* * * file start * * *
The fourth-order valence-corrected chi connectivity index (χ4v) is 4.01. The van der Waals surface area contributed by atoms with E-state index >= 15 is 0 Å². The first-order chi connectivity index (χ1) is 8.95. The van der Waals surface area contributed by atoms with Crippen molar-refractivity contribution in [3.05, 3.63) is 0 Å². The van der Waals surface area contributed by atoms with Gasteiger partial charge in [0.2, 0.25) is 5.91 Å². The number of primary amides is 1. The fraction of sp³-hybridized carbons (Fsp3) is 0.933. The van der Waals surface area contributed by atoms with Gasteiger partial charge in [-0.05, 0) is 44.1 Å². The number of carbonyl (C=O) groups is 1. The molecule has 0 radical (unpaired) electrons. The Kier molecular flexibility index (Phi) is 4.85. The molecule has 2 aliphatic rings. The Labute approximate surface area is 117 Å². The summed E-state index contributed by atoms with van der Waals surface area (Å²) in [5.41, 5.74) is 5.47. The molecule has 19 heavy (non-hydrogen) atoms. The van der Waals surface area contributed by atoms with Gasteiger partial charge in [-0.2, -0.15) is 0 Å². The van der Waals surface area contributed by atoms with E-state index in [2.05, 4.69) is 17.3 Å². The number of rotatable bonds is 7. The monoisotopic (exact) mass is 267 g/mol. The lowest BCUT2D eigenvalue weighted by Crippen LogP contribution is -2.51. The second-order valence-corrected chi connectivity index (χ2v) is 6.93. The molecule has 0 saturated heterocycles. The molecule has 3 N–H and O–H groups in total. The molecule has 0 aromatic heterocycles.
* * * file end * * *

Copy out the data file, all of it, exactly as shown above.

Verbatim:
The fourth-order valence-corrected chi connectivity index (χ4v) is 4.01. The van der Waals surface area contributed by atoms with E-state index >= 15 is 0 Å². The first-order chi connectivity index (χ1) is 8.95. The van der Waals surface area contributed by atoms with Crippen molar-refractivity contribution in [3.05, 3.63) is 0 Å². The van der Waals surface area contributed by atoms with Gasteiger partial charge in [0.2, 0.25) is 5.91 Å². The number of primary amides is 1. The fraction of sp³-hybridized carbons (Fsp3) is 0.933. The van der Waals surface area contributed by atoms with Gasteiger partial charge in [-0.05, 0) is 44.1 Å². The number of carbonyl (C=O) groups is 1. The molecule has 0 radical (unpaired) electrons. The Kier molecular flexibility index (Phi) is 4.85. The molecule has 2 aliphatic rings. The Labute approximate surface area is 117 Å². The summed E-state index contributed by atoms with van der Waals surface area (Å²) in [5.41, 5.74) is 5.47. The molecule has 19 heavy (non-hydrogen) atoms. The van der Waals surface area contributed by atoms with Gasteiger partial charge in [-0.2, -0.15) is 0 Å². The van der Waals surface area contributed by atoms with E-state index in [2.05, 4.69) is 17.3 Å². The number of rotatable bonds is 7. The monoisotopic (exact) mass is 267 g/mol. The lowest BCUT2D eigenvalue weighted by Crippen LogP contribution is -2.51. The second-order valence-corrected chi connectivity index (χ2v) is 6.93. The molecule has 0 saturated heterocycles. The molecule has 3 N–H and O–H groups in total. The molecule has 0 aromatic heterocycles.